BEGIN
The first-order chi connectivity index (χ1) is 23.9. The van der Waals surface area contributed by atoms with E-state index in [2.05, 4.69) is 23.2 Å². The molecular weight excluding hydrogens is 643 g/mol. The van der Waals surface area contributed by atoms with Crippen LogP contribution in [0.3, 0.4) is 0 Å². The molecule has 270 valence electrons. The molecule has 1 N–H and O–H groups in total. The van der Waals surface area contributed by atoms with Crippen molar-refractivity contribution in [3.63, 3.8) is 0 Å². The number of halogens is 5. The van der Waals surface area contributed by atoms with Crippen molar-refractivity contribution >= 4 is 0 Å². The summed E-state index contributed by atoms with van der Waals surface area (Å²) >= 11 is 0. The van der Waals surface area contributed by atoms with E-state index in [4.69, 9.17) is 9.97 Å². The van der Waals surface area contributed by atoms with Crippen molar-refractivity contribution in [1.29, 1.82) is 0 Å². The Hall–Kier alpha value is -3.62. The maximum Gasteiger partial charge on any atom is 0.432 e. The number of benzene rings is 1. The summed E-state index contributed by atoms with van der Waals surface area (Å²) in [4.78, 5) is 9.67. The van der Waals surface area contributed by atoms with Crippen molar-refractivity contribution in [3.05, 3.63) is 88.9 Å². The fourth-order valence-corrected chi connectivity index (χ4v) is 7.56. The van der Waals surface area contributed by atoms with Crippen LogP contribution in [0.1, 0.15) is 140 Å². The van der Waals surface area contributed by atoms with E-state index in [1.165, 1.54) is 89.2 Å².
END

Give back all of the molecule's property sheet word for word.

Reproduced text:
The first-order chi connectivity index (χ1) is 23.9. The van der Waals surface area contributed by atoms with E-state index in [2.05, 4.69) is 23.2 Å². The molecular weight excluding hydrogens is 643 g/mol. The van der Waals surface area contributed by atoms with Crippen LogP contribution in [0.3, 0.4) is 0 Å². The molecule has 270 valence electrons. The molecule has 1 N–H and O–H groups in total. The van der Waals surface area contributed by atoms with Crippen molar-refractivity contribution in [3.63, 3.8) is 0 Å². The number of halogens is 5. The van der Waals surface area contributed by atoms with Crippen molar-refractivity contribution >= 4 is 0 Å². The summed E-state index contributed by atoms with van der Waals surface area (Å²) >= 11 is 0. The van der Waals surface area contributed by atoms with E-state index in [4.69, 9.17) is 9.97 Å². The van der Waals surface area contributed by atoms with Crippen molar-refractivity contribution in [1.29, 1.82) is 0 Å². The Hall–Kier alpha value is -3.62. The maximum Gasteiger partial charge on any atom is 0.432 e. The number of benzene rings is 1. The summed E-state index contributed by atoms with van der Waals surface area (Å²) in [4.78, 5) is 9.67. The van der Waals surface area contributed by atoms with Crippen molar-refractivity contribution in [3.05, 3.63) is 88.9 Å². The fourth-order valence-corrected chi connectivity index (χ4v) is 7.56. The van der Waals surface area contributed by atoms with Crippen LogP contribution in [0.1, 0.15) is 140 Å². The van der Waals surface area contributed by atoms with E-state index in [1.165, 1.54) is 89.2 Å².